October, 2013 Archive

The Monkey’s Paw

Sunday, October 20th, 2013

Adapted from the story by W.W. Jacobs in preparation for telling around the campfire at the Cub Scout overnight on October 19-20 2013 at Camp French

This campfire reminds of my first campout with Cub Scouts across the river from where I lived in New York City 61 years ago.

It was a dark, windy night out in the woods, far away from any lights, a little before Halloween. We were sitting around the fire as we are tonight and someone said, “Does anyone know any scary stories?”  There was no answer. After a couple of minutes, one person spoke up. It was a new kid who’d just joined the Den named  Georgie Roberts.  He was quiet and pale and had dark circles under his eyes. “I can tell you a very scary story about what happened to me and my family down in the tropics.” I didn’t really want to hear it, but a most of the guys couldn’t resist and begged him to go on.

Georgie spoke in a shy voice:

“My Mom and Dad and I were living in Brazil for a year because my Dad was running a business there exporting tropical hardwood. At first, the three of us were having lots of good times, going to the carnival, exploring the old city of Manaos, taking boat rides up the Amazon River, where we’d eat lunch, see the birds and monkeys in the jungle and watch the crocodiles grabbing animals that came out of the forest to drink along the bank and pulling them into the water and mangling them.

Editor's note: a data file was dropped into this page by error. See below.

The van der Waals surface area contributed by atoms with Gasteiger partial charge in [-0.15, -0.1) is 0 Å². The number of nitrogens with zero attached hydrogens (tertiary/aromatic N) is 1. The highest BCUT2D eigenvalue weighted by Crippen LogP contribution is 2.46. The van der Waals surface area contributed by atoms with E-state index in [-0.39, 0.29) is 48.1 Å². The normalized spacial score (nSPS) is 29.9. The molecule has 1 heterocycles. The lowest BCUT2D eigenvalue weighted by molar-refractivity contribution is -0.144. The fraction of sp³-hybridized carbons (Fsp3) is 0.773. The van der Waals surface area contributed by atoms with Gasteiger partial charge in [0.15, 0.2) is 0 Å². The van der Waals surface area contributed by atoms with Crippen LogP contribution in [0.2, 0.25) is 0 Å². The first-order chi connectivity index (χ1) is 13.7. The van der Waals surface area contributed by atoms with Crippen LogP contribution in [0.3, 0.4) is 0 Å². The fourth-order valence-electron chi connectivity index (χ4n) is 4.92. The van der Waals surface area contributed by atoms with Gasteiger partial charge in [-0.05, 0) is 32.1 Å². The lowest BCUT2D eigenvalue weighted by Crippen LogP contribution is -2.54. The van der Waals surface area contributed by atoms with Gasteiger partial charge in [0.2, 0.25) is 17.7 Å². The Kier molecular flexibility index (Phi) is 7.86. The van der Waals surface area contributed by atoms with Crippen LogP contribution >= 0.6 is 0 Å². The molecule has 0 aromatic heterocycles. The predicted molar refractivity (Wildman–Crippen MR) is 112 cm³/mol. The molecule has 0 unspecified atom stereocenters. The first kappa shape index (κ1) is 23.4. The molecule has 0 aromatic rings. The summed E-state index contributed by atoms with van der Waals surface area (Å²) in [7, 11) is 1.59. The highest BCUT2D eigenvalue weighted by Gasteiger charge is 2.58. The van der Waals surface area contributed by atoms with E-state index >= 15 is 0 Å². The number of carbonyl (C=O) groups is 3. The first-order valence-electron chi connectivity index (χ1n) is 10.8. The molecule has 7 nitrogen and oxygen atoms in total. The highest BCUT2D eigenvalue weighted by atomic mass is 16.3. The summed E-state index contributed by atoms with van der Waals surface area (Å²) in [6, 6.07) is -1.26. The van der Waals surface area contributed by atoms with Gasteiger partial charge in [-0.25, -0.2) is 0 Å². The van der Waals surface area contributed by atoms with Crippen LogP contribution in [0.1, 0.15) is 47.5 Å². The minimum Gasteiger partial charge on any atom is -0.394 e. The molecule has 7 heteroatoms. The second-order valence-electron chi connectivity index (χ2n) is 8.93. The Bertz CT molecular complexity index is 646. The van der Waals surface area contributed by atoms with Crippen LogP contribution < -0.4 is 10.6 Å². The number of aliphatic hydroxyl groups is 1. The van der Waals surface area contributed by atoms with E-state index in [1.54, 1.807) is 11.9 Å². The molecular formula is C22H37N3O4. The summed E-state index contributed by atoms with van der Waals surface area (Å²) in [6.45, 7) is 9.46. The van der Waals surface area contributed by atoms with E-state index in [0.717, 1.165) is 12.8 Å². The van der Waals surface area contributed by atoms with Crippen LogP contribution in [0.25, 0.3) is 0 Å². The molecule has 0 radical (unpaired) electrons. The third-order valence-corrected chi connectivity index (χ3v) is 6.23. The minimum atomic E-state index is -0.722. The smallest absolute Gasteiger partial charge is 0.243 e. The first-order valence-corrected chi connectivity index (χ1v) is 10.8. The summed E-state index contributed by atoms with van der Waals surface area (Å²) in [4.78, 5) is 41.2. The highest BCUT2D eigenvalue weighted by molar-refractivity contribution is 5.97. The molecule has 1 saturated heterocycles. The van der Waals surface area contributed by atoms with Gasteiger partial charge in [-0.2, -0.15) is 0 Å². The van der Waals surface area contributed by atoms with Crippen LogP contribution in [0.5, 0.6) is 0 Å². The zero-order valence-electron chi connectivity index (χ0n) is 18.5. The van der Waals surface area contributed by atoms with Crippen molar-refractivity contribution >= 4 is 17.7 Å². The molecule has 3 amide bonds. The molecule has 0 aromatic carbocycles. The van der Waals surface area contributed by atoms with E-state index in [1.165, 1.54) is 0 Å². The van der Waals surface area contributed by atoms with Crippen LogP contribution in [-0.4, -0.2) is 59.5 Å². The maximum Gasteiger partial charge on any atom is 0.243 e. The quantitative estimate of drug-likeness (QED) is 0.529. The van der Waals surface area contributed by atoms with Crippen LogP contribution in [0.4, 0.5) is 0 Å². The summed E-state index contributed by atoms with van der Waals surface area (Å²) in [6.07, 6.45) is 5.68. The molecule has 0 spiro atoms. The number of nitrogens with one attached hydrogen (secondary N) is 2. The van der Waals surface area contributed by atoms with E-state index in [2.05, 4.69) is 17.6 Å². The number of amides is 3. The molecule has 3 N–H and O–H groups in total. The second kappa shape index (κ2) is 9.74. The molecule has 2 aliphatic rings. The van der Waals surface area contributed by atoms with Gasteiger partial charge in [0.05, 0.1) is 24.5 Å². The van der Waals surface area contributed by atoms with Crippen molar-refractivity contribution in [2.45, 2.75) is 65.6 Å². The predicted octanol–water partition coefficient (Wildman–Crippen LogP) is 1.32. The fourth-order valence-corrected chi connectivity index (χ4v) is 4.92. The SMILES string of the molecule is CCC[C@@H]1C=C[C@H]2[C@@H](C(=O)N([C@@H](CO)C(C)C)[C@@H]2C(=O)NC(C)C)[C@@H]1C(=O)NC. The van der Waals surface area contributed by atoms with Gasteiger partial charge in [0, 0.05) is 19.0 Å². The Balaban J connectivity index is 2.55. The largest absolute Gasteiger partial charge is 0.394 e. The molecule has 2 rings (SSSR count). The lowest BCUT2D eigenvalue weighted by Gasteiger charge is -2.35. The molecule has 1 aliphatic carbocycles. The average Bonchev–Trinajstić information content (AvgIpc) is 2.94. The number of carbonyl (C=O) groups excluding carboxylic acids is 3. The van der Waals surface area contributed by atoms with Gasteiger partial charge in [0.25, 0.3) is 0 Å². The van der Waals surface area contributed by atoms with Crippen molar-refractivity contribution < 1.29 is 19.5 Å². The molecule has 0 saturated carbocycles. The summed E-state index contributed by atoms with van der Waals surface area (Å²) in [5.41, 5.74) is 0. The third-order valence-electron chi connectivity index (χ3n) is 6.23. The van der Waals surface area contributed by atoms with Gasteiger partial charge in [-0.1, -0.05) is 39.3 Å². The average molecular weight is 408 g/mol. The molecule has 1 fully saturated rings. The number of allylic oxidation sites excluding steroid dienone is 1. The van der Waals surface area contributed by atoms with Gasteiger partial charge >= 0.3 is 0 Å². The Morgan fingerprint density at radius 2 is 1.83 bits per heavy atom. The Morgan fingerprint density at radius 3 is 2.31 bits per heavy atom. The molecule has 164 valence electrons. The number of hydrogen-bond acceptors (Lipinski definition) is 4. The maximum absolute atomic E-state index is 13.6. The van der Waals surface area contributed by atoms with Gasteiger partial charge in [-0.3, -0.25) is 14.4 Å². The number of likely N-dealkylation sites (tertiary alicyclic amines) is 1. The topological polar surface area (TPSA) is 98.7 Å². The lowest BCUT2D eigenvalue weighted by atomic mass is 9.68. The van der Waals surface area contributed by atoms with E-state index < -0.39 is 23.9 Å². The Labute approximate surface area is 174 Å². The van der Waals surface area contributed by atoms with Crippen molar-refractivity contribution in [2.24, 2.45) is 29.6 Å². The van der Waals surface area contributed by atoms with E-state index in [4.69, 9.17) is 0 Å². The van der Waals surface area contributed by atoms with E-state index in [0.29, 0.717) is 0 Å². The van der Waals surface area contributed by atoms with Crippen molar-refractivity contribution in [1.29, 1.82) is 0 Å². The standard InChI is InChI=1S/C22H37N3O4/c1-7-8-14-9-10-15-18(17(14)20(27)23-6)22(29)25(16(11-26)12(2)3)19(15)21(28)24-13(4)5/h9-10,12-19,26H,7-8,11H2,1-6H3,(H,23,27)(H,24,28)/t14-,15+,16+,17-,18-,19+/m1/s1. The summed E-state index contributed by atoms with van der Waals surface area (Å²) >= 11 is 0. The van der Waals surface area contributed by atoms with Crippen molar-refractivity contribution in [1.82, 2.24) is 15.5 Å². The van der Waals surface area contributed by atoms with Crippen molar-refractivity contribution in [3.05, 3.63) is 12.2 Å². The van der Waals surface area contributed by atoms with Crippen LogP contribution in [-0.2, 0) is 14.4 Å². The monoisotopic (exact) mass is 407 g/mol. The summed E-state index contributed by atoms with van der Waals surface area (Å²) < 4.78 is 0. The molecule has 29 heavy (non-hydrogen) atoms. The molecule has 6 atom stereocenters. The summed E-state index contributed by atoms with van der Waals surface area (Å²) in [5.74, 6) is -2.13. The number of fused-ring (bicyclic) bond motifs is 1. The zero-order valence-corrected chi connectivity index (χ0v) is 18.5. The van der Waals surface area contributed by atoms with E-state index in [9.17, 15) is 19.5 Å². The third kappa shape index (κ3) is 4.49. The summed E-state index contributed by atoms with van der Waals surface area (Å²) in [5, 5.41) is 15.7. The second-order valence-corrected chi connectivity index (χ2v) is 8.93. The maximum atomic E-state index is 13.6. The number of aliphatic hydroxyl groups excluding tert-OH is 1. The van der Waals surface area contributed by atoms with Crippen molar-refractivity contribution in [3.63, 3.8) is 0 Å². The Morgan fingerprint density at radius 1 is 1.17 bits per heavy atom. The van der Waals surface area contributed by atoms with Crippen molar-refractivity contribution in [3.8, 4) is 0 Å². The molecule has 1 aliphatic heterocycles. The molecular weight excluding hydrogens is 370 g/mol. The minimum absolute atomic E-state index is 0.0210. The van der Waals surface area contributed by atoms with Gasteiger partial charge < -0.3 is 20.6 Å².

On one of those rides we met an anthropologist/explorer from Germany named Anton who had spent a lot of time with some of the last few native tribes that still survived in the jungle and who’d participated in some of their religious rituals.  He always struck me as kind of strange, maybe because of that.

Anyway six months after we got there, my Dad’s business was not going well and we were going to have to leave Brazil. But my father had borrowed money and had a debt of $5000 he needed  to pay back on a bank loan. If he didnt, we’d lose our home in New York that we’d planned to return to.